Over the course of 17 years on Marvel's “Uncanny X-Men,” and throughout more than 40 years in the comic book industry, Claremont has crafted several classic storylines – including 1981’s iconic “Days of Future Past” tale. Without listing several milestones, Claremont is, simply put, a big reason why the X-Men have thrived in comics for five decades.
Yet the guy whose story is the basis for one of the most anticipated movies of 2014 didn’t hang out in an ivory tower, or ivory booth as it were, at Wizard World Chicago Comic Con. When not signing, attendees could catch him roaming around the convention floor. And that’s where we spoke. While taking a break, a very friendly and humble Claremont stopped to chat about his lasting mark on comics, his involvement with the movies featuring his beloved characters and about the X-family’s big 50th anniversary.
MTV Geek: How has your Wizard World con been?
Chris Claremont: I’ve been doing the Chicago show for so many years and I’ve got a lot of great fans here. Before there was Wizard, I loved the old Chicago Comic Con guys, and now coming back is always a pleasure.
Geek: When I saw you earlier a guy had a whole case of comics for you to sign. Does it bother you at all if he turns right around and sells those?
Claremont: I know why they’re doing it, but I’ve got to tell you, I’m flattered. I think it’s kind of cool. And if someone can make a couple of dollars because they think what I’m doing is important, then god bless them.
Geek: The X-Men are celebrating their 50th birthday, so what do you think is your legacy within that history?
Claremont: Stan Lee created it, I had a hand in it, others have had a hand in it. I’ll tell you, it’s been a privilege and an honor to work on these characters. I’m happy I could contribute a little bit to the whole mythos.
Geek: You wrote the 1982 “Wolverine” comic which is the basis for the new “The Wolverine” movie. Did you see the movie and what did you think?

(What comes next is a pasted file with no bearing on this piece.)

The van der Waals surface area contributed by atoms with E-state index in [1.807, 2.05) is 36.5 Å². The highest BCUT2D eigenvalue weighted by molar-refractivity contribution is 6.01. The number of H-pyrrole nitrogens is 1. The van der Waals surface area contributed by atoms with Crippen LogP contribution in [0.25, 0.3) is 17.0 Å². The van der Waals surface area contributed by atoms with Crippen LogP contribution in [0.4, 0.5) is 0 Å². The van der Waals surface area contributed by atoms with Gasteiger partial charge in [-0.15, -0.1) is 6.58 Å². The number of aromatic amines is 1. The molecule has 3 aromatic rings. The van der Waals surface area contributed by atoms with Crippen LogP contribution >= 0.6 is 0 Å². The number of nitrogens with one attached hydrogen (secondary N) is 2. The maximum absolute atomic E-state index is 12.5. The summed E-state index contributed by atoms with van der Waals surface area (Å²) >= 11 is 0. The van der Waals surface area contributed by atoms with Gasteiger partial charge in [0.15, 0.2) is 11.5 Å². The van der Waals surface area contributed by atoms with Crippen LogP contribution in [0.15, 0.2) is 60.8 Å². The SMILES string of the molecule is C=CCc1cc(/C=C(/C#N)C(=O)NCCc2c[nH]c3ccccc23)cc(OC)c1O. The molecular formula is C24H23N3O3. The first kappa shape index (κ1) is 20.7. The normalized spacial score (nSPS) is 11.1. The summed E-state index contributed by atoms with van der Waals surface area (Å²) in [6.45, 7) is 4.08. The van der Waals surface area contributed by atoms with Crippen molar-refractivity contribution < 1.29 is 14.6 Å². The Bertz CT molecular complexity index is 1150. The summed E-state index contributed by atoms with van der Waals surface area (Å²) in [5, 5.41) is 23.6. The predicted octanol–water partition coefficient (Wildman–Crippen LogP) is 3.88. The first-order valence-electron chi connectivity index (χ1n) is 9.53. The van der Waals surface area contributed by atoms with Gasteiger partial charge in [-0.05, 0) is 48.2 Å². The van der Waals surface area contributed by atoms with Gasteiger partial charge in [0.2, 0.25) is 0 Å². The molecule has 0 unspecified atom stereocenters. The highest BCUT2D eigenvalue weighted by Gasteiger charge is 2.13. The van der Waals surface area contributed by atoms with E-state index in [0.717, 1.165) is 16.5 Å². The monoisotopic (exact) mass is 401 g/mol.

Claremont: I loved it. It was a lot of fun. I mean, it may not have been the Wolverine I thought of, but it’s still Wolverine. It was a lot of fun and I’m glad to see these characters having their day in the sun on a bigger stage than in the comics.
Geek: What do you think about comic characters receiving more of a mature or darker treatment in movies?
Claremont: Well, you know, when you look at the comic rack now, the heroes have a grimace. They hall have a snarl. I think there’s a little bit more to the medium and characters than just that dark attitude adjustment. I kind of played a little bit of a role in that, but at the same time, we had some intense stories but not over the top. Things evolve, things change. That’s the way it should be.
Geek: What are your early impressions of the “Days of Future Past” movie?
Claremont: Of all the arcs that I wrote, that’s probably the most popular with fans. I’ve been asked to kind of, maybe be around for a little consultation. I won’t have a lot of input at all, but it’s nice that they asked. I’m looking forward to seeing it on screen. It was fun to write, and fun to see what John Byrne and Terry Austin did, and now we get to see what it’s like on the big screen. So it will be fun.
Geek: You had a cameo in “X-Men: The Last Stand,” but do you want to go the Stan Lee route and do more of them in movies?
Claremont: I wish they would ask. I would love it. It would be cool.